Most recently I had someone accuse me of pay for play, even though there was no disclosure statement present, and I have had two other folks accuse me of having an agenda set forth by my partners. If you know me, you understand how ridiculous this is, but this never stops the waves of young men finding their way to my site, and pointing the finger. What I find fascinating about this is these men never point the finger at Techcrunch, or call out API startups (and bigcos) for colluding, sponsoring, pay for play, and the other bullshittery that goes on. They go after folks who are outspoken against the machine, and never after the machine itself. If people don’t like something I said, or what someone I’m writing about is up to, they tend to go after me, without spending any time getting to know me, looking at my background, or looking at the seven years of storytelling on my site–there is a single page to do it!

The majority of these folks rarely ever have their own blog, name and pictures on their Twitter or Github accounts, and have a minimum digital footprint. They don’t understand what it is like to be out in the public sphere sharing their ideas on a daily basis, and prefer hiding behind anonymity while they go after the little guy. Again, rarely do you see them going after the Silicon Valley, or larger corporate machine–too big of target. I have special Twitter lists I add these folks too, and usually when one of them pisses in my Cheerios I’ll spend some time seeing what the others are up to, and most times it is more of the same. Trolls. It is easy to dismiss these folks as part of the wider illness we see infecting the Internet, but much like sexism and racism, the real damage is done by the waves of complicit individuals and platforms who support them, chime in, pile on, and maintain an environment where this type of behavior is normalized.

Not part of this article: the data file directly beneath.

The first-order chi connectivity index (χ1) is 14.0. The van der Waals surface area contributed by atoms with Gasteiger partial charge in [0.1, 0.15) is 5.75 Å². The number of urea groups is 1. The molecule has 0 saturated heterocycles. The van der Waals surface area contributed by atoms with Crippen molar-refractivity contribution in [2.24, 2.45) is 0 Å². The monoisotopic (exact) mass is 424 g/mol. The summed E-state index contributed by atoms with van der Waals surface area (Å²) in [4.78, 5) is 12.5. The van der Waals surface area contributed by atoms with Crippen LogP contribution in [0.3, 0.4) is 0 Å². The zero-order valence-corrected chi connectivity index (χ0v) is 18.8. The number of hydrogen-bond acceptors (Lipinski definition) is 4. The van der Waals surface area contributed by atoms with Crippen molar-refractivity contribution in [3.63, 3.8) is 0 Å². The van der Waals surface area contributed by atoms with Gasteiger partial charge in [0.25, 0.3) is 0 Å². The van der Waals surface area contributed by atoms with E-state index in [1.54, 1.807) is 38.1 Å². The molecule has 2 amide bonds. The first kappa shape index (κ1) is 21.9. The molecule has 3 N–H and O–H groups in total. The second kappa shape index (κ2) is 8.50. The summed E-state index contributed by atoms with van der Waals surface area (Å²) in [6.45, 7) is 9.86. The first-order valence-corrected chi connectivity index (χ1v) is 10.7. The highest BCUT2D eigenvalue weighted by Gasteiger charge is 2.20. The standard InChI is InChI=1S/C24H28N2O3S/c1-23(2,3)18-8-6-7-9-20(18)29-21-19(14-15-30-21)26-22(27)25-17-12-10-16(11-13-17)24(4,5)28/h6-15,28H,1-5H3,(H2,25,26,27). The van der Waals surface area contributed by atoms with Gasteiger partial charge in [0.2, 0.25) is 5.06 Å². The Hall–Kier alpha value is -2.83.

For the most part I’m a diplomat. I tend to perform API Evangelist in a supportive, friendly tone. I started API Evangelist on this tone with intent. I saw the meanness in the space, fully grasped my assholeness as a VP of technology within an enterprise group, and wanted to do something different, and help people feel like APIs were approachable and friendly. I still support this tone, but this week, I’m performing a more offensive version of API Evangelist. One that is calling y’all out for the bullshit that you do each day online in this business, or condone and support daily in your complacency. I’m not really as unhinged as these posts make me out to be (close), I’m just exploring the illness that is rampant in the space, and pushing back a little. There is a significant amount of cover afforded to VCs, bigcos, and the startups who support their message, and for the handful of us out in the open, we often become a much easier target, when in reality there should be much more accountability for those that are responsible for the illnesses in the tech sector, ad are often out of site, but actually have their hands on the puppet strings that make things go around.

Note: If my writing is a little dark this week, here is a little explainer–don’t worry, things will back to normal at API Evangelist soon.

Extract As Much Value As You Can From Your API Community And Give Nothing Back